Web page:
A year ago I was running a 5 minute PR at the New York City Marathon. This year I am finding myself out of breath while performing simple tasks such as showering, changing a diaper, and climbing the stairs. More times than I care to remember I have been sidelined from running. Not because of injury, but because of an autoimmune disease.
Dealing with an autoimmune disease can be mentally draining because it is when your body’s own immune system attacks healthy cells and tissues. You quite literally are your own worst enemy and feel like you have no one to blame but yourself.
Currently, my body is in the midst of a really bad flare up. Four weeks ago I went for a run and had to stop because it hurt to breathe, my lungs ached, and my heart rate felt like it went through the roof. Because I had successfully run a few days earlier that week, I attributed it to the lack of sleep due to a traveling husband and a newborn baby — figuring that I must have been fighting something off and that the extra stress was just making me sick.
However, after spending the next few days catching up on sleep (as much as you can with two young children, at least) I realized that something was still wrong. My chest hurt. My lungs hurt. Every joint in my body hurt. I was having crazy hot flashes and dizzy spells. My anxiety was through the roof. I was ready to drive myself to the hospital just to have someone confirm for me that I wasn’t dying. Things that I had previously attributed to a normal postpartum experience quickly became very scary. Finally when a week had passed and nothing seemed to be getting better, I decided to go to urgent care to see what was happening.
Because I had been experiencing chest pain, they got me in very quickly. My resting heart rate was 98. I had an EKG and a lung X-Ray done and nothing notable appeared (which is good news — except that it didn’t give me any answers). They took some labs and sent me on my way with an inhaler (not helpful). However a few hours later I got a phone call that my TSH (thyroid stimulating hormone) was 0.02, which is extremely low. Because I have Hashimoto’s, I am typically the complete opposite hormone levels – so needless to say my body has taken a drastic swing toward the Graves Disease end of the spectrum. The urgent care doctor called the endocrinologist’s office and got me an emergency appointment for the following morning. Again, my heart rate was extremely high (96) and I felt as though I was going to jump out of my skin. After a second round of labs it appeared that every one of my thyroid markers was off-the-charts bad.
Admittedly, I am scared of medications. I have had some really bad reactions to thyroid medicine in the past (the last time I crashed was 2017 after starting a drug that didn’t work for me and it took months to recover). Because I am breastfeeding, my treatment options are even more limited. It also becomes a vicious cycle — I already have anxiety and the current state of my thyroid would make anyone feel anxious. For someone with anxiety it becomes almost impossible to function. I tried to wait it out, but when another week had passed and I found myself having to take breaks in the middle of my shower and when straightening my hair because my heart rate was spiking up to the mid 120s, I decided that I was going to have to do something. After a few more doctor appointments I finally resigned myself to the fact that the situation was getting dangerous and I was going to have to take the medications.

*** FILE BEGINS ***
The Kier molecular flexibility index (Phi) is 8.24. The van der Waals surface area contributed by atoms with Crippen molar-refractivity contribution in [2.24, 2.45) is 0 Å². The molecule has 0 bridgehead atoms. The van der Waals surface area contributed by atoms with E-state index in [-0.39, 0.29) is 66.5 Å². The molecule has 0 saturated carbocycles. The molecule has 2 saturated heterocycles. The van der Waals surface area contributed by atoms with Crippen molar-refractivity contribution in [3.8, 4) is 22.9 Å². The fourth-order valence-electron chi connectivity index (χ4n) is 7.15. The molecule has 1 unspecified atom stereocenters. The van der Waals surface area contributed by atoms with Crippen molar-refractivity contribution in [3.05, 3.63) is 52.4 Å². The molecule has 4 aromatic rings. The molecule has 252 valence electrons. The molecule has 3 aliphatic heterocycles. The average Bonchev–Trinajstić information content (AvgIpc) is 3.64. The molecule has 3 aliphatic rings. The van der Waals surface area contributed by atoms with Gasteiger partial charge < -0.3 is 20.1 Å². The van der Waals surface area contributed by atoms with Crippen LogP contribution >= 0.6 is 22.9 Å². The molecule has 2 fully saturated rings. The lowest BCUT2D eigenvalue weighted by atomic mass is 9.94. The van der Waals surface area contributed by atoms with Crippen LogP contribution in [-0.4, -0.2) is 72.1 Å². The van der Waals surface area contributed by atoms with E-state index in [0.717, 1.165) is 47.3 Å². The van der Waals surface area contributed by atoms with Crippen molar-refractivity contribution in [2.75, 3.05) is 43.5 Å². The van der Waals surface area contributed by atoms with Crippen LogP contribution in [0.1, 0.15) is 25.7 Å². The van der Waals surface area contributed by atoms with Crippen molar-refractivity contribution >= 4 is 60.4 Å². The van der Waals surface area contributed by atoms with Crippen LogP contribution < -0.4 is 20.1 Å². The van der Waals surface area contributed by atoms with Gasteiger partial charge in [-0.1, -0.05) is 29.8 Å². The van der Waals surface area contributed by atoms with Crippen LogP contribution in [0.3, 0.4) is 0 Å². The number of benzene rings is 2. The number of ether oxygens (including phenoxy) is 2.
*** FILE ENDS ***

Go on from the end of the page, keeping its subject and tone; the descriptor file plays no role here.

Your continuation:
At first I felt better finally having a plan, however, different doctors have been giving me conflicting advice which has made the situation even more difficult to navigate (who do you trust?!?) In addition, the terrible “what ifs” start running through your head — worrying that this could be more than just the thyroid.
I am also not allowed to run until my HR comes back down – as both the endocrinoligist and my primary doctor have expressed concerns regarding possible damage to my heart. Weeks later it is still jumping all around – sometimes giving me a hint of returning to normal, only to be followed by an even worse spike. Again, very scary, anxiety provoking, and upsetting. Even more mentally challenging is the fact that I continue to feel isolated. Most of my friends are friends who I socialize with while running. I have already been far removed from my normal circle due to taking a step back during pregnancy and I was excited to rekindle those friendships.
In addition, I am terrified that yet again, this will be something that separates me from running the Boston Marathon. I was ecstatic when I got cleared at 6 weeks postpartum to return to running because all my pelvic floor issues had been resolved and felt like I had finally been rewarded for being smart and listening to my body. I had my thyroid levels checked just weeks before this happened to ensure that I could safely start running without disrupting my hormone levels. But yet again, here we are. Lots of frustration, lots of questions, lots of anxiety…and longing to get back to “normal.”